So why did I use this music with sentai footage? Although "10th Man Down" is mostly a war-oriented song, there were elements of it that made me think of the good-vs.-evil battles that always take place in sentai, as well as the never-say-die attitudes the heroes always have, even when the odds are greatly stacked up against them. This can especially be the case when the main heroes never expected to be heroes in the first place, which makes the "this ain't my fight" line often stand out (case in point: the scene of Tatsuya/TimeRed from Timeranger). And even though some sentai series can be light-hearted, I wanted to show the fighting as being serious and meaningful at the same time, trying to show a group of heroes working together for the common goal of banishing evil from the world. Of course, because of the nature of the song, I did have to improvise in some places because the lyrics wouldn't fit with the footage, but I don't think that should detract from the video too much.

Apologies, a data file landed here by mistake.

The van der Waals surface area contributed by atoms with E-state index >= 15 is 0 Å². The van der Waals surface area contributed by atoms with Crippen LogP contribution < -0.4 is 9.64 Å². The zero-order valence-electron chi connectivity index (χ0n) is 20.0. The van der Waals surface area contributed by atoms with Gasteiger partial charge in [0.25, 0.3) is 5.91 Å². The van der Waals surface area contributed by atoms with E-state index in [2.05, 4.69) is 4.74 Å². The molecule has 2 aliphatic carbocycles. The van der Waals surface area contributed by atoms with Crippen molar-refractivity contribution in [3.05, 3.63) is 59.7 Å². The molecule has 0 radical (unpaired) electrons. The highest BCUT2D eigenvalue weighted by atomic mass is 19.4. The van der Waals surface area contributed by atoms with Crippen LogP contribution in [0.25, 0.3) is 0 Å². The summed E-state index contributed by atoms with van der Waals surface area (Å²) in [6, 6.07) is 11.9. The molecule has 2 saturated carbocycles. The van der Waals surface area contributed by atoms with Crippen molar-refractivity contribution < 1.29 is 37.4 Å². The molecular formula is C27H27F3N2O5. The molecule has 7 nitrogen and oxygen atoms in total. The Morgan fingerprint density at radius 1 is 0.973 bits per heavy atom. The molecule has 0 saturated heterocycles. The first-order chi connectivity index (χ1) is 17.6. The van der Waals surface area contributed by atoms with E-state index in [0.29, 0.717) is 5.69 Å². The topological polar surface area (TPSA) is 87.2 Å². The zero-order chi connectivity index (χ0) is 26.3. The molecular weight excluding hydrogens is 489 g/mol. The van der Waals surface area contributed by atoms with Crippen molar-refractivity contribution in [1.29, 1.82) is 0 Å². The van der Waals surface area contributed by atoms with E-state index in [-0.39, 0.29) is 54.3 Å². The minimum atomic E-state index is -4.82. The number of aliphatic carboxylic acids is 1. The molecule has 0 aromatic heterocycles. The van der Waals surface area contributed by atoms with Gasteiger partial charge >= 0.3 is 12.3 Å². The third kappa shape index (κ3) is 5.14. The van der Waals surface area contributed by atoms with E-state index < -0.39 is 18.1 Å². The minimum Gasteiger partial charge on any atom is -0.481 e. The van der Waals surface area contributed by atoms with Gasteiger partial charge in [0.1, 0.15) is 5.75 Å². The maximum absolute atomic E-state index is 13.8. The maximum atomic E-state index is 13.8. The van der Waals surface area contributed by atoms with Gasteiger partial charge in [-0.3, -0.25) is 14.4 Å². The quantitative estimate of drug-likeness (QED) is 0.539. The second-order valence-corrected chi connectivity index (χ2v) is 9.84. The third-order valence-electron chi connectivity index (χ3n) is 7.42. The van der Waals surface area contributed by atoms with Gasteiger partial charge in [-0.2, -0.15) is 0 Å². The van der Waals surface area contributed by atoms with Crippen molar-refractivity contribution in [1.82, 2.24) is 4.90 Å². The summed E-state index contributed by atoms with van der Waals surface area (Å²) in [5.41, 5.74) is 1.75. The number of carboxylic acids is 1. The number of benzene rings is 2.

About the footage itself . . . Most of my clips in this came from the Gaoranger vs. Super Sentai movie, as it was a veritable treasure trove of footage from all the various sentai series up to that point. Gaoranger was the 25th anniversary sentai series, so this movie was to commemorate that, as well as bring back a few characters from previous series as well (including JAKQ's Big One, Liveman's Red Falcon, Megaranger's MegaPink, Gingaman's GingaBlue, and GoGo V's GoYellow, not to mention appearances at the end by every single Red Ranger there has ever been in sentai). Another large portion of my footage came from Hurricanger episodes, as that's the sentai currently airing in Japan and one of the easiest for me to acquire. (Clips from this, as well as one Gaoranger episode I managed to find, can be easily spotted because of their timestamps stuck in the upper left corner, but because they're not too big, they shouldn't detract from the video too much.) After that is the teamup movie Timeranger vs. GoGo V, which is where most of my clips featuring those characters came from. When I had about 75% of the video done, I'd finally acquired a few single episodes from 1983's Dynaman, 1992's Zyuranger (which became the first season for Power Rangers), and 1997's Megaranger, so I was able to drop a few clips from those in too. As a result of all of this footage, clips from every single sentai series ever made can be seen in this video, spanning from 1975 to present.